I love great food in the outdoors. Sadly, actually cooking that food has never been my strong suit. My fishing and hunting mates will quickly tell you that. That’s why I was so happy to get my hands on one of Auspit’s campfire spits.
To cut right to the chase, the Auspit makes cooking quality meals dead easy – even for the culinary challenged like me, and even in the less-than-ideal cooking conditions encountered when camped beside your favourite fishing hole. Essentially, the Auspit is a small spit roast that has been designed especially for the campfire.
When I say small, it is strong and capable of holding up to 8kg of meat, which is easily more than the typical camp of ravenous fishos would ever need in a sitting. On the other hand, importantly, it is small enough to pack away into a convenient carry bag for easy stowage in the boot or the back of the ute.
The Auspit comes with a solid stainless steel spitbar that is pushed through the meat. Be careful when doing this, or the spike could end up penetrating the wrong flesh – your hand! Having everything lying flat on the camp table is the safest way. Once the meat is in the correct spot along the spike, it can be locked there with the squeezeloc clamps that come supplied with each unit.
Once loaded with meat, one end of the stainless spike is then inserted into the battery pack, and then the whole thing is simply attached to a steel support bar hammered into the ground next to your campfire. This is the key to the convenience of the Auspit. In contrast to other spits, it is supported at only one end so that it can be swivelled either closer to or further away from the campfire, depending on how much heat is being produced.
In other words, there is no real need to control the fire (though red hot coals are preferred to blazing flames). Instead, you can regulate how quickly your food is cooking by adjusting how close it is to the heat source. It’s simple, but convenient and effective.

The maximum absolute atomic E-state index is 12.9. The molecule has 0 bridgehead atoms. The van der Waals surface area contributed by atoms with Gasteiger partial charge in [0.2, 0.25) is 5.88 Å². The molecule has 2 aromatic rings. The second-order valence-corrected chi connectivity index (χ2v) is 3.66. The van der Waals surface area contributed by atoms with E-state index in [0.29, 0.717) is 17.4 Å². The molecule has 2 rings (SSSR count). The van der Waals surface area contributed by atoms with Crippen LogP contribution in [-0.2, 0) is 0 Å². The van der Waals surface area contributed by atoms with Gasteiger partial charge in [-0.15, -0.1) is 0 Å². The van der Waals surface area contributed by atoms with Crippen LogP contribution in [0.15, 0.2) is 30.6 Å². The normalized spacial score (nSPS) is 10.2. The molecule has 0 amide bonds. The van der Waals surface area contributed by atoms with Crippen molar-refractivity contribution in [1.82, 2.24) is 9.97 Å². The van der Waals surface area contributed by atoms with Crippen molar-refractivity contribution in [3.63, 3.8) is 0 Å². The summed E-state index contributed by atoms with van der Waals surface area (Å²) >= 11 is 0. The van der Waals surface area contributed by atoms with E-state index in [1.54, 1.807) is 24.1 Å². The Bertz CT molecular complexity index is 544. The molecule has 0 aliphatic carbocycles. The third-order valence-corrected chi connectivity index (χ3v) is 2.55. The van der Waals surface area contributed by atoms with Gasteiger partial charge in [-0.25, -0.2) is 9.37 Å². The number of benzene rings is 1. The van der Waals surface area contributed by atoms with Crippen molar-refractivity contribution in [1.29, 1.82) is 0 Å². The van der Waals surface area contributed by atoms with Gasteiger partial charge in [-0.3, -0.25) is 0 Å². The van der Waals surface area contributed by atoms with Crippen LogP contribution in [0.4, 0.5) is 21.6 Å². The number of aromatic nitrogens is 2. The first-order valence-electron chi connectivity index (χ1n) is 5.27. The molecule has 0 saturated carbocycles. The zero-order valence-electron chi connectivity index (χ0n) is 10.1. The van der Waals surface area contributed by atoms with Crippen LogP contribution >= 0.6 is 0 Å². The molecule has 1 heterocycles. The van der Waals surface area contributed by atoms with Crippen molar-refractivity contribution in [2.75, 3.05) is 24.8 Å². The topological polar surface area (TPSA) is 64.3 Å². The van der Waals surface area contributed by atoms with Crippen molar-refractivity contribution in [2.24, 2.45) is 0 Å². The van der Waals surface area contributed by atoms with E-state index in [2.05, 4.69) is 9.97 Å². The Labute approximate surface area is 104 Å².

The food on the spit turns slowly thanks to the small battery pack on one end. Unlike the kid’s pressies at Christmas, the Auspit comes supplied with super heavy-duty batteries that last for an incredible 90 hours.
A couple of mates and I gave the Auspit a thorough workout on a recent trip to Victoria’s High Country. We cooked beef and pork roasts and, believe me, they were absolutely mouth-watering. It proved itself a clean and easy way to cook way out in the middle of nowhere. Having said that, I also have used the Auspit to cook in the comfort of my own backyard!
Though so far I have only used the Auspit to cook meat, it is certainly not limited to that. Extra squeezeloc clamps can be added to the spitbar, and the types of food that can be cooked is then limited only by your imagination. Vegies like potato, pumpkin and corn are the obvious choices, and these can be added to the spit when the meat is almost done. As manufacturer Rhett Thompson points out though, campers have used Auspit to cook crayfish, deserts and even marshmallows.
A number of accessories can be purchased to go with your Auspit. One of these is a special stainless steel cage that slides over the spitbar and allows you to cook chopped vegies, nuts, chicken wings and bread. There are also optional fire trays and dishes so that you can use your Auspit where it is not suitable for lighting a fire on the ground, such as a suburban backyard or caravan park.
Auspit are made and distributed by Australian company PMT Leisure, based in Pakenham, so getting hold of extra parts and accessories won’t ever be a problem. If you want a simple and effective way to give the quality of your camp food a real boost – and impress your mates at the same time – check out these these handy campfire spits on the website (www.auspit.com.au) and give them some thought.
COST AND CONTACT
P.O. Box 451
Pakenham VIC 3810
Tel.: 03 5941 3949
Email: --e-mail address hidden--
Cost: $154 for the standard Auspit
The Auspit is a cheap, clean and easy way to cook quality food around the campfire. The whole things packs down into a convenient carry bag for easy stowage in the boot or back of the ute.